So you need to check your IP address, for whatever reason. Maybe you're playing an online game with a friend, or you need to access your PC remotely. Whatever the reason, there are a number of different ways you can check your IP address.
One of the easiest ways is to run an "ipconfig" command in dos prompt. You can access a DOS prompt from windows by hitting start, then run, and typing cmd in the run box. A MS-DOS dialog box will appear. Try typing "ipconfig" in this window.
This will come back with the IP of your computer. However, if you are running a home network or an office network, this will only give you your local IP. This is the IP that has been assigned to you by your router or hub. If you want to check your external IP (which is the one used to connect to your computer or local network) then you need to access your router settings, usually accessed by typing 192.168.1.1 into your browser (or whatever local IP your router has been assigned. Usually, 192.168.1.1 or 192.168.1.0 will be your default gateway IP. "Default gateway IP" meaning your router, as your router is used as your gateway for accessing the Internet).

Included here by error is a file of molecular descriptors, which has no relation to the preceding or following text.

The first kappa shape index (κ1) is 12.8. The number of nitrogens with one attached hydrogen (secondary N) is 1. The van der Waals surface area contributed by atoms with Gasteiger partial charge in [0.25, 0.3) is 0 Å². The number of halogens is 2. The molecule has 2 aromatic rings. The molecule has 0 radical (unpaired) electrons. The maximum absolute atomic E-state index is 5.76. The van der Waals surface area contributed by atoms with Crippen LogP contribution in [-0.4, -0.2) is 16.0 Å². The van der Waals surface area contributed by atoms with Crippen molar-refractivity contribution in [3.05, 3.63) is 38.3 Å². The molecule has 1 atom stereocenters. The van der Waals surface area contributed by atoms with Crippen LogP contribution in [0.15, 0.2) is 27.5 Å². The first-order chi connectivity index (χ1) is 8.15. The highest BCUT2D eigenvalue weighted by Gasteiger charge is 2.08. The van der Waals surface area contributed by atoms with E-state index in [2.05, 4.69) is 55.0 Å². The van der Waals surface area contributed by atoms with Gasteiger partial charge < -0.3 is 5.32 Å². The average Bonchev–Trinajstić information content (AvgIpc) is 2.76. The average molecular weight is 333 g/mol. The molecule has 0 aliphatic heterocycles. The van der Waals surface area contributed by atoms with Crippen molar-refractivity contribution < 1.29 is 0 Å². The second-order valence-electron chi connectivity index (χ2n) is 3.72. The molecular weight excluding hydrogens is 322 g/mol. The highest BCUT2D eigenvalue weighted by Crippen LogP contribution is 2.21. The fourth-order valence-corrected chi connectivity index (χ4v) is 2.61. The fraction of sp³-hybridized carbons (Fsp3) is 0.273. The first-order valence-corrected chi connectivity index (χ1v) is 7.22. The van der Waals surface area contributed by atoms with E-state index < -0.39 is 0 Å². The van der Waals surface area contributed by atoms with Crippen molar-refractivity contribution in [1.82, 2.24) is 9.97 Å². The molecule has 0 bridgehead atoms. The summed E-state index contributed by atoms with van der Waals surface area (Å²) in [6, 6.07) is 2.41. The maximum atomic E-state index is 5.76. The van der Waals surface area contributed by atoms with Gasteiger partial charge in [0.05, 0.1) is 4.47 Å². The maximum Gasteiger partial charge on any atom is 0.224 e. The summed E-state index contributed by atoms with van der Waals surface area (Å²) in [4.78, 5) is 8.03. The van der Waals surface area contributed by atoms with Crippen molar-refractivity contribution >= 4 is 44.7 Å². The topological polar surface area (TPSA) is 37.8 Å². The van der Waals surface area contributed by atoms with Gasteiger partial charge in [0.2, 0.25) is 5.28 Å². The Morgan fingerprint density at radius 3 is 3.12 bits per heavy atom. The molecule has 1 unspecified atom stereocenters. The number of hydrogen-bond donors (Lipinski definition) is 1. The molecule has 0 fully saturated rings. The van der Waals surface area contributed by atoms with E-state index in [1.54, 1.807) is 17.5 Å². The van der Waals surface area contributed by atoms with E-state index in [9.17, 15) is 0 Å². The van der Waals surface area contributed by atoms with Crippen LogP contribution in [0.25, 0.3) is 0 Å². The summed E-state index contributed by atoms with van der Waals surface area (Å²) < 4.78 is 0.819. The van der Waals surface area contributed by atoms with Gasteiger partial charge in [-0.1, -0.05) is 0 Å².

After you've brought up your router information page (and logged in, which is sometimes required), look for a status page, and your "WAN IP." This IP is the IP assigned to your router as your external IP for your incoming traffic.
Now, should you need to check your external IP and you can't access your router, you could use an IP checker on the Internet. A simple Google or Yahoo search for "IP checker" will give you a list of sites that use an easy script to tell you your IP. There is also certain programs in Windows that will give you this result. Try looking around.
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